Death Stranding: Director’s Cut is the Snyder Cut of video games — for all the wrong reasons
Sony needs to stop misusing the term "Director's Cut.”
Some of the biggest games of the past few years have been remakes of some sort.
Final Fantasy VII and the Resident Evil series among them.
At the same, video game developers have released a steady pace of remasters and re-releases, which are also generally met with excitement. Though these enhanced versions aren't the same as remakes, they're all part of a growing trend in the industry to repackage the hits.
So why can’t the video game industry figure out what to call them?
There’s the “Complete Edition.” There’s “Game of the Year Edition.” You basically know what you’re getting: expanded and enhanced versions of the game with all the post-release expansion content included.
In an attempt to pad out the PS5’s fall 2021 lineup, Sony is offering enhanced versions of PS4 classics like Death Stranding and Ghost of Tsushima for the PS5 with the "Director’s Cut" label. It’s proven to be a controversial choice. Relying on an antiquated hypothesis that video games must imitate movies in order to be taken seriously has attracted the ire of the industry’s most editorial minds.
Among them is celebrated game director Hideo Kojima, creator of Death Stranding.
In the film industry, the term Director’s Cut signifies the truest version of the director’s original vision for the project, free of studio interference. But what does it mean when we apply the term to video games?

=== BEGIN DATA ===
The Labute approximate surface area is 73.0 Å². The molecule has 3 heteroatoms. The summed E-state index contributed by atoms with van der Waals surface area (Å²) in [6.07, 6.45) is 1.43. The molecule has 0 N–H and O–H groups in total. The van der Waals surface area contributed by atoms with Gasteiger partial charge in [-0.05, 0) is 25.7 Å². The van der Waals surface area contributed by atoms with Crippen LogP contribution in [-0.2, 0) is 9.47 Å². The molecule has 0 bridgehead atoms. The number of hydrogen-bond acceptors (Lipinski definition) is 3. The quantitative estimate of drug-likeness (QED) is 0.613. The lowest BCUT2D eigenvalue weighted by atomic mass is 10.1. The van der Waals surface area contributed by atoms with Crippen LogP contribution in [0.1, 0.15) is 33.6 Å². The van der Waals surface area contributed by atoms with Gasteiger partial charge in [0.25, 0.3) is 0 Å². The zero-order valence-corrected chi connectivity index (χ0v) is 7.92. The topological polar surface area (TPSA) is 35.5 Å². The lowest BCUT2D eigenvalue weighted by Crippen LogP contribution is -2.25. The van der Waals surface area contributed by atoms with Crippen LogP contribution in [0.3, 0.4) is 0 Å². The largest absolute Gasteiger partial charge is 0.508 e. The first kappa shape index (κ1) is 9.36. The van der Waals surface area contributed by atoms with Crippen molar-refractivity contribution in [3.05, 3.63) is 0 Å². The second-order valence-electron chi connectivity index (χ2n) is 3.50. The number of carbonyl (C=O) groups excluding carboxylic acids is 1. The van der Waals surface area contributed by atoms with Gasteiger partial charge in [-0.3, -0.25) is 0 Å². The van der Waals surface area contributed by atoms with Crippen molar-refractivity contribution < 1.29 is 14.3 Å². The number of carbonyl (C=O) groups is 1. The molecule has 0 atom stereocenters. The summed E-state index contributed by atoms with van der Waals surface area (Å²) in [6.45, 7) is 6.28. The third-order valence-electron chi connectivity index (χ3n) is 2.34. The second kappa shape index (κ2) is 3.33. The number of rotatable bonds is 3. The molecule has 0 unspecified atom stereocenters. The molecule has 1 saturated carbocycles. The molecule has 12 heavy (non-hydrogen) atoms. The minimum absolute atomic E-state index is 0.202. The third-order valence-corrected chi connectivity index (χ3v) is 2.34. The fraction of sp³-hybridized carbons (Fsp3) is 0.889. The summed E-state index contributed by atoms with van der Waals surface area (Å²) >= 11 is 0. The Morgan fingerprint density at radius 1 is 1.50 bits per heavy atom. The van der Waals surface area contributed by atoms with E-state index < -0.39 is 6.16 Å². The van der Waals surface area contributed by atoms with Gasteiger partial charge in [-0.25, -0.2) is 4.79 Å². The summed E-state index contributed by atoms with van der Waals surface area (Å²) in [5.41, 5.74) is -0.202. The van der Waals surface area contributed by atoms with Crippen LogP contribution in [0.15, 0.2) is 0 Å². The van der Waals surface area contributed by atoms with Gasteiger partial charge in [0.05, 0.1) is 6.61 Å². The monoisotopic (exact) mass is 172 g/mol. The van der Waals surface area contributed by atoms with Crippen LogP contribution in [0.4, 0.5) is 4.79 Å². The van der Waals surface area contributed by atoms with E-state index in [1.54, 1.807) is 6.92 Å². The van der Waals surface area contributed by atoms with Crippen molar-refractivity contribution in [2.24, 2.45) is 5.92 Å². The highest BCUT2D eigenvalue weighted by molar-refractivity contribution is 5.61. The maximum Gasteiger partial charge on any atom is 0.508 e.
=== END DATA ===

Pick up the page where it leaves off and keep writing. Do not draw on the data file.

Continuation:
At its debut last month, Death Stranding: Director’s Cut included new enemies, weapons, a firing range, a racing mode, new story missions, and more. All cool additions — there’s just one problem.
Kojima speaks out
Kojima is one of the video game industry’s most prolific auteurs. Few developers in the industry can match his dedicated following, distinct style, and clear vision. The existence of Death Stranding: Director’s Cut implies this is the “true” version of the game that’s most accurate to his vision.
But that’s not the case at all. Kojima doesn’t even like the title. This week, Kojima explained his objection to the marketing lingo on Twitter:
“A director's cut in a movie is an additional edit to a shortened version that was either released reluctantly because the director did not have the right to edit it, or because the running time had to be shortened. In the game, it is not what was cut, but what was additionally produced that was included. Delector's Plus [sic.]? So, in my opinion, I don't like to call ‘director's cut’ [sic.].”
In other words, Death Stranding: Director’s Cut isn’t more accurate to his original vision; it has new features added after the release.
Meanwhile, Microsoft’s Xbox routinely enhances existing titles for Game Pass subscribers at no additional charge. The same day as Kojima’s comments, Microsoft announced next-gen optimization for Star Wars Jedi: Fallen Order, The Elder Scrolls Online, DOOM Eternal, Greedfall, and A Plague Tale: Innocence. The announcement came just 28 minutes after Kojima’s tweets.
“Know what's better than optimization?” Microsoft tweeted. “Free optimization.” (For the record, Game Pass isn’t actually free, but these upgrades are if you already own the game. Regardless, it’s still a good burn.)
The problem with “director’s cut”
As of July 2021, Ghost of Tsushima and Death Stranding are the only two Sony games getting the “director’s cut” treatment. That said, we expect this branding trend to continue for possible future rereleases of games like The Last of Us Part 2 or God of War.
Video games are already art. Sony marketers shouldn’t need to justify the importance of its games with branding like this. There could be focus group data that disproves that notion, but when the creator of the game criticizes it, and a competitor appears to pounce on that friction, perhaps the strategy should be reconsidered.
Maybe a name like Death Stranding: Director’s Plus would be more fitting?